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Kathy Marshack News

How to Clear Away Brain Fog and Regain Mental Clarity

Friday, November 16, 2018


Brain fog is when your mind feels like there’s a wad of cotton blocking your ability to comprehend information; some people describe it as feeling fuzzy or disconnected.Does your mind feel like there’s a wad of cotton blocking your ability to comprehend information – you can’t think, calculate, or remember familiar words? You may even feel like you need to tell people to slow down and speak more slowly, because you’re just not getting it. Some people describe it as feeling fuzzy headed or disconnected. If so, it’s quite likely you’re experiencing brain fog.

There are a number of causes of brain fog. Some of the most common are:

  • Fatigue
  • Stress
  • Food allergies
  • Chemical exposure
  • Depression
  • Medication side effects
  • Medical conditions like MS, fibromyalgia, iron deficiency anemia, hypothyroidism, or menopause

Treatment for brain fog depends on the cause. If you suspect your brain fog is connected with a medical condition, seek the assistance of your primary care physician immediately.

Making some simple lifestyle changes can help reduce or get rid of brain fog if it’s not caused by a medical condition. Here are five ways to lift brain fog naturally…

1. Avoid toxins. You’re already feeling poisoned so why add to your load by smoking tobacco or marijuana, consuming alcohol and abusing drugs?

2. Eat brain healthy food and drink water. Don’t skip meals. Avoid inflammatory producing items like saturated fats, refined carbohydrates and sugar. Choose lean proteins, healthy fats, and lots of beans, fruits and vegetables.

3. Support your brain as it cleans itself. You need plenty of restorative sleep to allow the brain time to clear out wastes from the day’s activities.

4. Get moving. Physical activity increases your blood flow to your brain. More blood means more oxygen, which stimulate growth of new cells and blood vessels in the brain.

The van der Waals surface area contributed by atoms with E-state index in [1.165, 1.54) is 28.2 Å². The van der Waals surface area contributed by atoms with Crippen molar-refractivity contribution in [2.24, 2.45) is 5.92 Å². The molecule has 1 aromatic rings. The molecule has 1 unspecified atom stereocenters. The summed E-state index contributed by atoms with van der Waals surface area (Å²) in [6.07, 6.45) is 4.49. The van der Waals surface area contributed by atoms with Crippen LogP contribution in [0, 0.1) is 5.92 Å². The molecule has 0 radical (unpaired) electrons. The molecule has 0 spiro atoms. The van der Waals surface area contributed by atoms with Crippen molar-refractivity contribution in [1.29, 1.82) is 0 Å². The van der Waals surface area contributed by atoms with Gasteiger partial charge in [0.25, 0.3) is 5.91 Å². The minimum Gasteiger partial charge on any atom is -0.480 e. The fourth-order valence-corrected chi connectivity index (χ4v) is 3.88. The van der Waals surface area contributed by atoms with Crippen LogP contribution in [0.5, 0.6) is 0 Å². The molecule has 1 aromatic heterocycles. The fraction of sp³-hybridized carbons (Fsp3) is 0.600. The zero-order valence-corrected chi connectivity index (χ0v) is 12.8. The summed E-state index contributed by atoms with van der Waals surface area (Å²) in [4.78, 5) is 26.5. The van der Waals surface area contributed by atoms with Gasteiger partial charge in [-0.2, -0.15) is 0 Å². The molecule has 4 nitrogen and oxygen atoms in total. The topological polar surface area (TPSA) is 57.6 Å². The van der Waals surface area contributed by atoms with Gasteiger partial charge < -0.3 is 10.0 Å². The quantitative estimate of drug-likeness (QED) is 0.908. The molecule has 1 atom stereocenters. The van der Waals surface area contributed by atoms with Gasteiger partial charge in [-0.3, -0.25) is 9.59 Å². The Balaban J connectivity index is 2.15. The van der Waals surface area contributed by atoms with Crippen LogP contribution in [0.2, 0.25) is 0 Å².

5. Enjoy the sunshine. We need the full spectrum light from the sun to get our daily dose of Vitamin D, as well as, enabling our bodies to produce energy required for cell repair and regeneration.

Many people have found relief from brain fog, as well as improved overall health by making these lifestyle changes. If you’ve tried and can’t seem to make these lifestyle changes on your own, I can help you develop holistic strategies that will support your total mind/body wellness. If you live near Portland, OR/Vancouver, WA please contact my Jantzen Beach office and schedule an appointment. I also offer online therapy if that works best for your busy schedule.

Addicted to Sugar? You Can Kick the Habit!

Monday, October 29, 2018


Stop Sugar Addiction - You can kick the habitWith the Holiday season upon us, it’s a good time to re-evaluate how your family’s is going to handle all the sugary treats put before them. We’ve all heard about the dangers of eating refined sugar. It’s over 99% pure calories, without much nutritional value. Yet, various resources report that Americans are still eating 150 to 170 pounds of sugar a year.

Sugar is often a hidden ingredient in many of the prepared foods you buy. It can be labeled “organic,” “raw,” or “unprocessed”; whatever form it comes in, it activates a chemical reaction in your body that is comparable to the addictive effects of drugs like cocaine, meth, nicotine, and morphine.